Metabolism 2012 Nov 26;61(11):1523-7. Epub 2012 Jun 26.
Department of Medicine, The University of Chicago, Chicago, IL 60637, USA.
Objective: Circulatory metabolites are important biomarkers for many diseases, especially metabolic disorders. The biological mechanism regulating circulatory levels of metabolites remains incompletely understood. Focusing on the liver as the central organ controlling metabolic homeostasis, we investigated the potential function of nine polymorphisms associated with serum metabolomic traits in a recent GWAS.
Materials/methods: The mRNA levels of the associated genes were measured by real-time PCR and correlated with genotypes in normal liver tissue (n=42). Genotype and mRNA data were also correlated with total hepatic lipid content (HLC). Our findings were also compared with the previously published gene expression quantitative traits loci (eQTL) data in the liver.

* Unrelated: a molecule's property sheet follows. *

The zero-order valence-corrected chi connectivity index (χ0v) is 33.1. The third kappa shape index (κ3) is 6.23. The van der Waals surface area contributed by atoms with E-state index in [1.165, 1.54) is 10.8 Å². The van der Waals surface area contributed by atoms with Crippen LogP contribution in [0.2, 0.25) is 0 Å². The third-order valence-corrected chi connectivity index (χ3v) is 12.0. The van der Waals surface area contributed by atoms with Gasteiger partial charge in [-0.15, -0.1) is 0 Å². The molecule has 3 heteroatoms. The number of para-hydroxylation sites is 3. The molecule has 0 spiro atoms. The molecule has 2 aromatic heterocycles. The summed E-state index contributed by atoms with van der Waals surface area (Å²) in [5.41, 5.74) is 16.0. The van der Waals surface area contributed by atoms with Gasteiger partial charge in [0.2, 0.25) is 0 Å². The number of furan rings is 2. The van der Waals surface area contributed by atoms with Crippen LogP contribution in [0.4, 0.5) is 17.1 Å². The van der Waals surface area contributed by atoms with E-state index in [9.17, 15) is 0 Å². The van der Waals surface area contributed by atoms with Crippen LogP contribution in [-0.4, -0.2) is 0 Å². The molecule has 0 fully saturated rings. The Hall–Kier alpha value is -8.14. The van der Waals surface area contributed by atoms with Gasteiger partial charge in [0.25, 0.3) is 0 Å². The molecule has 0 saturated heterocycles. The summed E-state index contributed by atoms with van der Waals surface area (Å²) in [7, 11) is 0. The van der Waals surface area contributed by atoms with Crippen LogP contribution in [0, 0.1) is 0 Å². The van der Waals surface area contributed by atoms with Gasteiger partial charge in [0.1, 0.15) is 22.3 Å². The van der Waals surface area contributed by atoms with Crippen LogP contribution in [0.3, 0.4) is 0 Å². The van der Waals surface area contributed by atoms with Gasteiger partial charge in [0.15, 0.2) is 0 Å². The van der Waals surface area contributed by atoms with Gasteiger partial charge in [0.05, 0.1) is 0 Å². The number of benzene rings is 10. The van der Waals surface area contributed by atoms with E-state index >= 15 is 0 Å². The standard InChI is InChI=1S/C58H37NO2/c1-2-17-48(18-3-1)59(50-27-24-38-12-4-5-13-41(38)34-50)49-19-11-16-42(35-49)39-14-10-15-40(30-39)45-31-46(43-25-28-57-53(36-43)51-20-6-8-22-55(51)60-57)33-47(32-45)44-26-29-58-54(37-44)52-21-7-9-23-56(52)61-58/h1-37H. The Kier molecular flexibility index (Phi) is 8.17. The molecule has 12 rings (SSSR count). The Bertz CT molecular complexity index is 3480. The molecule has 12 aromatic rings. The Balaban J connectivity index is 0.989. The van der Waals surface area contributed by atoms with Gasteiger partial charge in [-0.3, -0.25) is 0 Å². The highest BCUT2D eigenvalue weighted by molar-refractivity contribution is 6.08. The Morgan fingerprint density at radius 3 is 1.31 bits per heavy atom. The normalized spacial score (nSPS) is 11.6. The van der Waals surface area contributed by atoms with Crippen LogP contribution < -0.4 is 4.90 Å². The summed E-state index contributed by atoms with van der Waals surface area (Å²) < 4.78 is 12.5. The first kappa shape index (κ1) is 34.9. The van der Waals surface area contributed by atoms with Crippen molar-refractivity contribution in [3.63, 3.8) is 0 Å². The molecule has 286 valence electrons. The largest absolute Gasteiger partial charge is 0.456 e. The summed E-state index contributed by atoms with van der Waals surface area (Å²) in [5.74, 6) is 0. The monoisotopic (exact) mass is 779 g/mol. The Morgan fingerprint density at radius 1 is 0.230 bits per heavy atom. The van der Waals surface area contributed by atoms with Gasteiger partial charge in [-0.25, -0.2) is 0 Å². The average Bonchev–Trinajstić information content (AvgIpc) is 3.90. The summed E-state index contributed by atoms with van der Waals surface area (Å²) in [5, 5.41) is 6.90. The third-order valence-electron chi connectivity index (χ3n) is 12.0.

Results: We found that seven out of nine genes were highly expressed in hepatic tissue, while expression of four genes was significantly or marginally associated with genotypes (SPTLC3 vs rs168622, P=.002; ACADS vs rs2014355, P=.016; PLEKHH1 vs rs7156144, P=.076; ACADL vs rs2286963, P=.068). The SNP rs168622 at the SPTLC3 locus was also significantly correlated with HLC (P=.02). HLC was significantly correlated with FADS1 (r=-0.45; P=.003) and ETFDH (r=0.33; P=.037) expression. When compared with published eQTL data, SNPs in SPTLC3, ACADS, ELOVL2 and FADS1 were also in strong linkage disequilibrium (R(2)≥0.41, D'≥0.96) with eQTLs significantly affecting expression of these genes (P≤1.74×10(-5)).
Conclusions: Our study suggests that genetic variants affecting serum metabolites levels may play a functional role in the liver. This may help elucidate the mechanism by which genetic variants are involved in metabolic diseases.